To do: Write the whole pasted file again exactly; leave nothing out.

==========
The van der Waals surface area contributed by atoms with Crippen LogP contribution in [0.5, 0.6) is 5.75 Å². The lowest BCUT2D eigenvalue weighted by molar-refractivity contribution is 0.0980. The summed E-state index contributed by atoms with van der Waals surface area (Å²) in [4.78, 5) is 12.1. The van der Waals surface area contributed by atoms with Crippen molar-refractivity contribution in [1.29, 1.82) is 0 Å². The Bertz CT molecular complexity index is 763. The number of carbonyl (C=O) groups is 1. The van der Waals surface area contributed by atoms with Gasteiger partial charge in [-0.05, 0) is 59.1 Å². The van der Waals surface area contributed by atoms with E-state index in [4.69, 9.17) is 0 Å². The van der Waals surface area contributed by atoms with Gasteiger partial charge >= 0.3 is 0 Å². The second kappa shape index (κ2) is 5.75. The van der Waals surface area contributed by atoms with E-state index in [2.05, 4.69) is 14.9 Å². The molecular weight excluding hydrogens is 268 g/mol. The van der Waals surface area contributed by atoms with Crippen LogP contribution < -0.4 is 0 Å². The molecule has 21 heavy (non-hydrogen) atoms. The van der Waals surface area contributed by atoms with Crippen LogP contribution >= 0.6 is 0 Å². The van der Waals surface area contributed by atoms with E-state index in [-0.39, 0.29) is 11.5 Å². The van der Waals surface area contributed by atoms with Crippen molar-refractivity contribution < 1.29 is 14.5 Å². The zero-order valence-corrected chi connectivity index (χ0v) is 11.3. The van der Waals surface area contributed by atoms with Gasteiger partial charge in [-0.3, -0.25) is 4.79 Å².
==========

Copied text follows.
The van der Waals surface area contributed by atoms with Crippen LogP contribution in [0.5, 0.6) is 5.75 Å². The lowest BCUT2D eigenvalue weighted by molar-refractivity contribution is 0.0980. The summed E-state index contributed by atoms with van der Waals surface area (Å²) in [4.78, 5) is 12.1. The van der Waals surface area contributed by atoms with Crippen molar-refractivity contribution in [1.29, 1.82) is 0 Å². The Bertz CT molecular complexity index is 763. The number of carbonyl (C=O) groups is 1. The van der Waals surface area contributed by atoms with Gasteiger partial charge in [-0.05, 0) is 59.1 Å². The van der Waals surface area contributed by atoms with E-state index in [4.69, 9.17) is 0 Å². The van der Waals surface area contributed by atoms with Gasteiger partial charge >= 0.3 is 0 Å². The second kappa shape index (κ2) is 5.75. The van der Waals surface area contributed by atoms with E-state index in [2.05, 4.69) is 14.9 Å². The molecular weight excluding hydrogens is 268 g/mol. The van der Waals surface area contributed by atoms with Crippen LogP contribution < -0.4 is 0 Å². The molecule has 21 heavy (non-hydrogen) atoms. The van der Waals surface area contributed by atoms with Crippen LogP contribution >= 0.6 is 0 Å². The van der Waals surface area contributed by atoms with E-state index in [-0.39, 0.29) is 11.5 Å². The van der Waals surface area contributed by atoms with Crippen molar-refractivity contribution < 1.29 is 14.5 Å². The zero-order valence-corrected chi connectivity index (χ0v) is 11.3. The van der Waals surface area contributed by atoms with Gasteiger partial charge in [-0.3, -0.25) is 4.79 Å².